In this edition of Author Talks, McKinsey’s Raju Narisetti chats with Kristin Neff about her new book, Fierce Self-Compassion: How Women Can Harness Kindness to Speak Up, Claim Their Power and Thrive (Harper Wave, June 2021). Neff, a pioneer in the field of self-compassion research, presents ideas that expand the notion of self-kindness and its capacity to transform lives. An edited version of the conversation follows.
On being a ferociously compassionate mess
Life is messy, right? The human condition is an imperfect one. And one of my favorite quotes is that “the goal of practice is simply to be a compassionate mess.”1 In other words, that should be the aim of our life: to be compassionate mess. So there are really two ways we can show ourselves compassion. There’s tender self-compassion, and there’s fierce self-compassion.
Tender self-compassion is the ability for us just to be with ourselves as we are—in all our messiness, in all our brokenness, in all our imperfection—and also to be open to the pain of life. When we do that with compassion, it makes a huge difference in our ability to cope. Yes, we can’t always get it right, and life’s certainly not going to always go right for us. But when we can hold our pain and our struggle and our difficulty with compassion, it gives us the emotional resources we need to really survive and get through.
But it’s not just tender self-compassion we need get through the mess of life. We also need fierce self-compassion. In other words, we don’t want to just be complacent about this mess called life. We also want to do what we can to change things for the better, not only inside ourselves, but also outside of us. Part of fierce self-compassion is fighting for justice, drawing boundaries, motivating change. This is also a really important part of compassion as we wade through the mess of life. The main theme of the book is that we need to balance this fierce and tender approach to ourselves and our lives in order to be ultimately strong and resilient and effective.
Unleashing our fierce side
Is the challenge self-compassion or fierceness?
My research shows that the vast majority of people are significantly kinder and more compassionate to others than they are to themselves. For women, it’s 86 percent, and for men, it’s 67 percent. It’s especially hard for a woman because women are really socialized to be kind and giving to others and not necessarily themselves. There’s good news and bad news in that.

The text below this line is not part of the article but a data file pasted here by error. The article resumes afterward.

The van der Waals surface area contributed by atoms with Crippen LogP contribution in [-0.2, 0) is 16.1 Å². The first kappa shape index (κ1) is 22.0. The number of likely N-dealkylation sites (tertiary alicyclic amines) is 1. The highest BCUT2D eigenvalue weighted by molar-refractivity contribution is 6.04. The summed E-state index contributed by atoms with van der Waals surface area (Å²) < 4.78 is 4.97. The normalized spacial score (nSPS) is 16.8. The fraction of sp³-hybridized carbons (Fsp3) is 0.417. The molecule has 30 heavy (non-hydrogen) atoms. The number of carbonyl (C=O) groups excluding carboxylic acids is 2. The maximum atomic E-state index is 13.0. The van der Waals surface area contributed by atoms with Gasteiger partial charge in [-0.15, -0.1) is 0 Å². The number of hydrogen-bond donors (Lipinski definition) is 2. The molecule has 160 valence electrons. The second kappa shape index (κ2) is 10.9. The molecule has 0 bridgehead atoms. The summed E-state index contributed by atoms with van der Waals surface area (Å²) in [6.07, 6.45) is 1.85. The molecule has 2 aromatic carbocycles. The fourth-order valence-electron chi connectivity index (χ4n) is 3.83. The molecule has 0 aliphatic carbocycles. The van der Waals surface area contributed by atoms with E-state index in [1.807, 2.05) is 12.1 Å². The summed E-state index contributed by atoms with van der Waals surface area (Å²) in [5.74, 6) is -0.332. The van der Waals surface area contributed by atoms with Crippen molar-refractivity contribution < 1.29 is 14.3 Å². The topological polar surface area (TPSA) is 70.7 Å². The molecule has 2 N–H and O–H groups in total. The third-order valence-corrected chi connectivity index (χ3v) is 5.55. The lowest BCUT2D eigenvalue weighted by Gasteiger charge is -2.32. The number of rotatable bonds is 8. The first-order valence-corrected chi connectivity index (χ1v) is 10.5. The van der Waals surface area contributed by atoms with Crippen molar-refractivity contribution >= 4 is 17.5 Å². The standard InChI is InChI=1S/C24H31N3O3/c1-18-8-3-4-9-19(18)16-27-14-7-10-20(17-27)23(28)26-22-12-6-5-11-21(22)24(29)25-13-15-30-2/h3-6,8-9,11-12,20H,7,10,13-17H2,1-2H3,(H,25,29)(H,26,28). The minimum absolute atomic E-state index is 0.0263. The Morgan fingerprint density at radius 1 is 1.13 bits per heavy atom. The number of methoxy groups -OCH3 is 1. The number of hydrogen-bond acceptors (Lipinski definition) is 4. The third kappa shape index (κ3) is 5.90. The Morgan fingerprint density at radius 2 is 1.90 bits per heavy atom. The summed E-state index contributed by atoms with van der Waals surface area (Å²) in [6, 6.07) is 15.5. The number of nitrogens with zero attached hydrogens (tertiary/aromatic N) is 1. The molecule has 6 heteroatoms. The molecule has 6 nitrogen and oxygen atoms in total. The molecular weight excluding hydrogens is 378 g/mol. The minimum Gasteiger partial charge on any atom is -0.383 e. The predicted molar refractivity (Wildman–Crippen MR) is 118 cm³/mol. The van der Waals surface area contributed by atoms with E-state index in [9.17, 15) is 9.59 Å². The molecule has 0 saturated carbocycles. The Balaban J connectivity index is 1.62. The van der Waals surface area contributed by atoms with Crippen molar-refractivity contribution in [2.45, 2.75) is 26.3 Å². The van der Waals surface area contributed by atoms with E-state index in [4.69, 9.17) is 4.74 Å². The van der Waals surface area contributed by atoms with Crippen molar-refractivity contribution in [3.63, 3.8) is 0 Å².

The bad news is, most of us aren’t in the habit of being compassionate to ourselves, so it is a little bit difficult. It comes quite naturally to us when we’re compassionate to our friends, when our friends need our support. Many of us haven’t even thought about the fact that we can show ourselves the same kindness, care, and concern as we show those we care about.
But the good news is, it’s actually not that difficult to be self-compassionate. Yeah, it may feel a little bit weird. It may feel a little awkward. Maybe it feels a little phony at first. But we already know how to do it. We already have the template and the well-developed skills to know how to be warm, supportive, and encouraging, how to use constructive criticism. So all we really need to do is give ourselves permission to make a U-turn and learn to treat ourselves the same way.
It’s not hard. It’s more about some of the blocks that stand in the way. For instance, we think that if we’re kind to ourselves, we’re going to be lazy and self-indulgent and lose our motivation or become weak. And again, the research shows it’s the exact opposite. The kinder we are, the stronger, the more motivated we’ll be, and the more we’re able to give to others. So it’s really just a mind shift that we need to make.
[People] don’t like angry women, which disempowers us because anger—when it’s harnessed for good, when it’s harnessed for alleviating suffering—is an important aspect of self-compassion.
I knew all the benefits self-compassion gave us. But with this book, part of what I wanted to do is talk about how self-compassion can be used in realms that maybe we haven’t thought about so much. And one of the most important realms that this book is really predicated on is the ability of self-compassion to help women, in particular, reclaim their fierce side. Unfortunately, gender-role socialization makes it hard for a woman to be as fierce as we may need to be in certain situations: to stand up for ourselves or to draw boundaries. People don’t really like fierce women. They especially don’t like angry women, which disempowers us because anger—when it’s harnessed for good, when it’s harnessed for alleviating suffering—is an important aspect of self-compassion.
I started talking to women about the role that fierce self-compassion played in their lives or just the role of fierceness in their lives. And I was really surprised by how many women said that they absolutely needed permission to develop their fierce sides. Just understanding that we can frame fierceness—even anger, drawing boundaries, meeting our own needs, as opposed to continually giving them up for others—as an aspect of compassion makes a huge difference for women in our ability to reclaim this fierce side of ourselves. And I was really touched by how much women shared in terms of the ability that owning their fierceness had to really change their lives.